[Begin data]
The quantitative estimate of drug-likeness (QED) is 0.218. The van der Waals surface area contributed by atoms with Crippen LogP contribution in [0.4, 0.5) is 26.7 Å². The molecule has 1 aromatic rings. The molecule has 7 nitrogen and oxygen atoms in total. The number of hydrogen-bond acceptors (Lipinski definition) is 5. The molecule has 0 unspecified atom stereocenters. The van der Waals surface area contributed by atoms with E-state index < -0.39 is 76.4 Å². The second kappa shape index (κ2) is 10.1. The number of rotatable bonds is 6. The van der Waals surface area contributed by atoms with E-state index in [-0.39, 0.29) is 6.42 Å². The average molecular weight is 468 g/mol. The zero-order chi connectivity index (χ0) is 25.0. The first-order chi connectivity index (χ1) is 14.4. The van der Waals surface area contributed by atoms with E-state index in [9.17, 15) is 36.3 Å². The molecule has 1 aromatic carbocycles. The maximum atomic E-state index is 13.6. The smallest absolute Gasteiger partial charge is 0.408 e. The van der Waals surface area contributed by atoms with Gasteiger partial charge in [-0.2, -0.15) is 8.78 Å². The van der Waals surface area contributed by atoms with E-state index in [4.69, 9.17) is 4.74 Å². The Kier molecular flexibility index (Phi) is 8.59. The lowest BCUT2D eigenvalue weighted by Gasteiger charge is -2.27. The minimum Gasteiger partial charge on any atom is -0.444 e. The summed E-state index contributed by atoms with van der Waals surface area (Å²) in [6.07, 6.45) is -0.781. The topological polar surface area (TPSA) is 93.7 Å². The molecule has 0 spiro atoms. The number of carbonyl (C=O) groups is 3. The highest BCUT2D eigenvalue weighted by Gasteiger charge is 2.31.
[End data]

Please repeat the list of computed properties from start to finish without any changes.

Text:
The quantitative estimate of drug-likeness (QED) is 0.218. The van der Waals surface area contributed by atoms with Crippen LogP contribution in [0.4, 0.5) is 26.7 Å². The molecule has 1 aromatic rings. The molecule has 7 nitrogen and oxygen atoms in total. The number of hydrogen-bond acceptors (Lipinski definition) is 5. The molecule has 0 unspecified atom stereocenters. The van der Waals surface area contributed by atoms with E-state index < -0.39 is 76.4 Å². The second kappa shape index (κ2) is 10.1. The number of rotatable bonds is 6. The van der Waals surface area contributed by atoms with E-state index in [-0.39, 0.29) is 6.42 Å². The average molecular weight is 468 g/mol. The zero-order chi connectivity index (χ0) is 25.0. The first-order chi connectivity index (χ1) is 14.4. The van der Waals surface area contributed by atoms with E-state index in [9.17, 15) is 36.3 Å². The molecule has 1 aromatic carbocycles. The maximum atomic E-state index is 13.6. The smallest absolute Gasteiger partial charge is 0.408 e. The van der Waals surface area contributed by atoms with Gasteiger partial charge in [-0.2, -0.15) is 8.78 Å². The van der Waals surface area contributed by atoms with E-state index in [4.69, 9.17) is 4.74 Å². The Kier molecular flexibility index (Phi) is 8.59. The lowest BCUT2D eigenvalue weighted by Gasteiger charge is -2.27. The minimum Gasteiger partial charge on any atom is -0.444 e. The summed E-state index contributed by atoms with van der Waals surface area (Å²) in [6.07, 6.45) is -0.781. The topological polar surface area (TPSA) is 93.7 Å². The molecule has 0 spiro atoms. The number of carbonyl (C=O) groups is 3. The highest BCUT2D eigenvalue weighted by Gasteiger charge is 2.31.